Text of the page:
Originally Published 2012-08-09 00:00:00 Published on Aug 09, 2012
Get away from the barter system of vote bank politics. Politicians need to rise above petty politics and show they haven't got feet of Vernacular clay. This will be the first step to prove to the world that we are a mature democracy.
Patronage leaves us powerless
Last week, India was in the grip of a severe power crisis following a rare grid failure in a decade. The northern grid failure last Wednesday had cascading effects on the 28 states and the 7 union territories of the country; accounting for losses that run into billions of rupees and darkness that impacted millions of people. Life in metros came to a grinding halt. And the outage loomed for two consecutive days.

While it is easy to dwell on a blockout due to grid failure, the fact of the matter is that even in the best of times one third of India’s 1.2 billion population lacks access to electricity. Several hamlets in rural India are yet to see the light of the day and many receive an hour of electricity in a week. So what was so different last Wednesday?

With the grid failure what we witnessed was a swift game of shifting the blame on each other by politicians across party lines. The Centre blamed the states for overdrawing power, the opposition party blamed the central government for not creating surplus power in the past eight years, so on and so forth. While there are merits in several of these accusations, the root cause of the power crisis is ’vote bank politics’.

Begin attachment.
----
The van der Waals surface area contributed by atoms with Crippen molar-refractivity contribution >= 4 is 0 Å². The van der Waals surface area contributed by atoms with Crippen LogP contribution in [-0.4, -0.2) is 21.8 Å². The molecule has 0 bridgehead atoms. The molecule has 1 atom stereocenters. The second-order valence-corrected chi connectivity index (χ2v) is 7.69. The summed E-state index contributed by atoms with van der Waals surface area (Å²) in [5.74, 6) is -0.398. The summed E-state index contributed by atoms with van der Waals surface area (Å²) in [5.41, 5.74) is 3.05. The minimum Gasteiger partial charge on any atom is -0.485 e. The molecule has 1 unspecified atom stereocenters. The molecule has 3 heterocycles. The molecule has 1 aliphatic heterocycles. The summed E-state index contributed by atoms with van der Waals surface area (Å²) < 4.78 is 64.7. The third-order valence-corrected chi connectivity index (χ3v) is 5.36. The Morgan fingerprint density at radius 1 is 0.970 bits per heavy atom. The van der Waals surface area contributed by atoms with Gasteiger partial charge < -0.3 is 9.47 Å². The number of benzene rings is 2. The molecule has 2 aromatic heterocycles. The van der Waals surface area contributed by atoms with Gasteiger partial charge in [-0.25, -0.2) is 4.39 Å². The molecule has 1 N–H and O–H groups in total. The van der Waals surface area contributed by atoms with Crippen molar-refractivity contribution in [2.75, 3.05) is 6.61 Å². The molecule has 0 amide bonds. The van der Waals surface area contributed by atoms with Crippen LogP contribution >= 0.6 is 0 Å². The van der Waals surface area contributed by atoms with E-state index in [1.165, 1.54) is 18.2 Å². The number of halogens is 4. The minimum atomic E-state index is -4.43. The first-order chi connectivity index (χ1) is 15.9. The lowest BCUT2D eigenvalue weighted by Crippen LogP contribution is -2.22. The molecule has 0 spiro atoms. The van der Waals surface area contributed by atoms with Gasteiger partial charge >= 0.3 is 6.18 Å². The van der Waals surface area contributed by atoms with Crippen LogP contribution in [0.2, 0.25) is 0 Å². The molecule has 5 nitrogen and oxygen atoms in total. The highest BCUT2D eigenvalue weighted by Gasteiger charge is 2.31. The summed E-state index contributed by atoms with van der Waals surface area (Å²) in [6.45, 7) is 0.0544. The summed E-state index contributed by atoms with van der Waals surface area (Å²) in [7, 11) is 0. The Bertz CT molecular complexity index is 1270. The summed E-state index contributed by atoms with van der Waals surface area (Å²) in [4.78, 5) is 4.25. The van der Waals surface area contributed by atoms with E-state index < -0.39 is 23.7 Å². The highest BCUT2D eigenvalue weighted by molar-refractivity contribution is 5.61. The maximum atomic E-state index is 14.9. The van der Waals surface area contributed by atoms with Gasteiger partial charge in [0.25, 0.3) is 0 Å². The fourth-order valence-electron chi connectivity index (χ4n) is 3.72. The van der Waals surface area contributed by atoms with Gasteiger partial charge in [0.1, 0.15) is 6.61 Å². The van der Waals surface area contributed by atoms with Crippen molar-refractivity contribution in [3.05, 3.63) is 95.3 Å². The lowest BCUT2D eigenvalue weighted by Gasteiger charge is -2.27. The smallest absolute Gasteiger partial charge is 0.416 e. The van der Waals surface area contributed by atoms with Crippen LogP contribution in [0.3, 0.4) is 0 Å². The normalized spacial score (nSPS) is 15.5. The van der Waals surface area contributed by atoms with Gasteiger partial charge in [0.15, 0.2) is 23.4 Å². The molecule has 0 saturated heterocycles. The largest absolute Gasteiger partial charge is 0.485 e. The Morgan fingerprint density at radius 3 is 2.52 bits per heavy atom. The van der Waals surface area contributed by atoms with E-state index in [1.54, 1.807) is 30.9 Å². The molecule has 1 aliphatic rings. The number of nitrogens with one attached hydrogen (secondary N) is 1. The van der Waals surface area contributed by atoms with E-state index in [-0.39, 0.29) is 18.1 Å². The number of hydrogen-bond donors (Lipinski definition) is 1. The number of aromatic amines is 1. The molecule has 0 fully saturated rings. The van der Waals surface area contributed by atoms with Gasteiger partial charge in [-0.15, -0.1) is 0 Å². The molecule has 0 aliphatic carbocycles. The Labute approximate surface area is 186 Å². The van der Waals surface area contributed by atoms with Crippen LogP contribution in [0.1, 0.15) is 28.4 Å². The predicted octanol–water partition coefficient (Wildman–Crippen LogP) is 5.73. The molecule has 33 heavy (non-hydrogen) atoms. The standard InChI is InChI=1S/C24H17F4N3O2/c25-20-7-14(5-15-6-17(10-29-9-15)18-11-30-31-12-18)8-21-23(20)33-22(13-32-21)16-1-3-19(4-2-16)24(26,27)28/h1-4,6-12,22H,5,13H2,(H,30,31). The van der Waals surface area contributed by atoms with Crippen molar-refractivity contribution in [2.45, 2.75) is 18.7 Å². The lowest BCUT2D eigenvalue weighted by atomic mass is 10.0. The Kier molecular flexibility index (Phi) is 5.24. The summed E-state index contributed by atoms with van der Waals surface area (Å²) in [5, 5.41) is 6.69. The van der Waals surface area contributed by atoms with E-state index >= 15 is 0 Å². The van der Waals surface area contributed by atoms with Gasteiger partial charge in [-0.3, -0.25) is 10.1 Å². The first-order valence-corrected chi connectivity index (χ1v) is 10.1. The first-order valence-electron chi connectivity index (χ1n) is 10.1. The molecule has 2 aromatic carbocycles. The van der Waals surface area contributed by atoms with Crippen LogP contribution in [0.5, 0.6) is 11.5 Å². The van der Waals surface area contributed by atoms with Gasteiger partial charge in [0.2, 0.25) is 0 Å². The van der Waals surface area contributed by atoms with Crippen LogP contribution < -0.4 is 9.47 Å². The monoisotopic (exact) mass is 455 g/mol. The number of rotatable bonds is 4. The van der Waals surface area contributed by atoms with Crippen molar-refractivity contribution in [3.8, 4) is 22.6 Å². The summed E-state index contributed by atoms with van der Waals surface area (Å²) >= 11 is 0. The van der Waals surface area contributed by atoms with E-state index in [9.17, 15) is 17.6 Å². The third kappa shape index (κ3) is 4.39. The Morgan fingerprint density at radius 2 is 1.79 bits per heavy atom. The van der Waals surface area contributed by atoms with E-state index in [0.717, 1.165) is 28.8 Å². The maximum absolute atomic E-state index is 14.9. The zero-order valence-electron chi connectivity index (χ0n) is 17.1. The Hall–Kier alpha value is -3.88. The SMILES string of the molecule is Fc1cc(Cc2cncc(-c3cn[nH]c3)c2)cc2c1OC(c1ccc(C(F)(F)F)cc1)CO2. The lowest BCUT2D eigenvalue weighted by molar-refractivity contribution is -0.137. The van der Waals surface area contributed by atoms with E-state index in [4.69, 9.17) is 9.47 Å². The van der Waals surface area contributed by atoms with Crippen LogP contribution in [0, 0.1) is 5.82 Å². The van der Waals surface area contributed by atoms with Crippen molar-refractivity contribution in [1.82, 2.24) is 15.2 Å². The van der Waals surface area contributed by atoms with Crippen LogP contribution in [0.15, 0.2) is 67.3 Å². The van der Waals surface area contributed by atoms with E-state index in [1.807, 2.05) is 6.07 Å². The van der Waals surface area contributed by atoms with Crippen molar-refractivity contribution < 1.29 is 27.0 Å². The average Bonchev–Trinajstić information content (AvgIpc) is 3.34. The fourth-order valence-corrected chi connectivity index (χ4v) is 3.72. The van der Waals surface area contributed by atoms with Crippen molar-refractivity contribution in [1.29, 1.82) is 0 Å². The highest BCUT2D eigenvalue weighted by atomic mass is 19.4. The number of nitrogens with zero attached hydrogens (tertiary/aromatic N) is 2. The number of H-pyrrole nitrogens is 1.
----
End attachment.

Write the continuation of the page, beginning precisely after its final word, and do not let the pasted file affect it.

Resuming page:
In spite of boasting a high GDP growth rate, half of which comes from the services sector ($1.8 trillion), 70 percent of Indian voters live in rural areas and half of them are engaged in the agriculture sector. Electricity plays a pivotal role in agriculture.

India, after 64 years of Independence, still remains a ’patronage democracy’, where the state reigns supreme over scarce resources or has a monopoly over them. Politicians have considerable influence over the distribution of these resources. Voters select leaders who can provide them access to state resources either cheap or free i.e. electricity, fertilizers, job, oil. In other words, leaders follow a barter system, state resources are bartered for vote. This has resulted in free or cheap electricity in rural areas for agriculture and in urban area for slum dwellers etc. And it has also created a power dilemma for politicians - while free electricity equals to a winning formula in an election, the same election may be lost at the altar of governance of the power sector.

’Coalition dharma’ also prevents ’grid discipline’. In the era of coalition politics or fractured mandate, the central government fails to rein in the erring states, who are blamed for drawing electricity from the grid more than their allotted quota. Any forceful measure to enforce ’grid discipline’ or penalise the defaulters will lead to loss of a valuable alliance partner to a rival alliance and thus jeopardise the fulcrum of central government.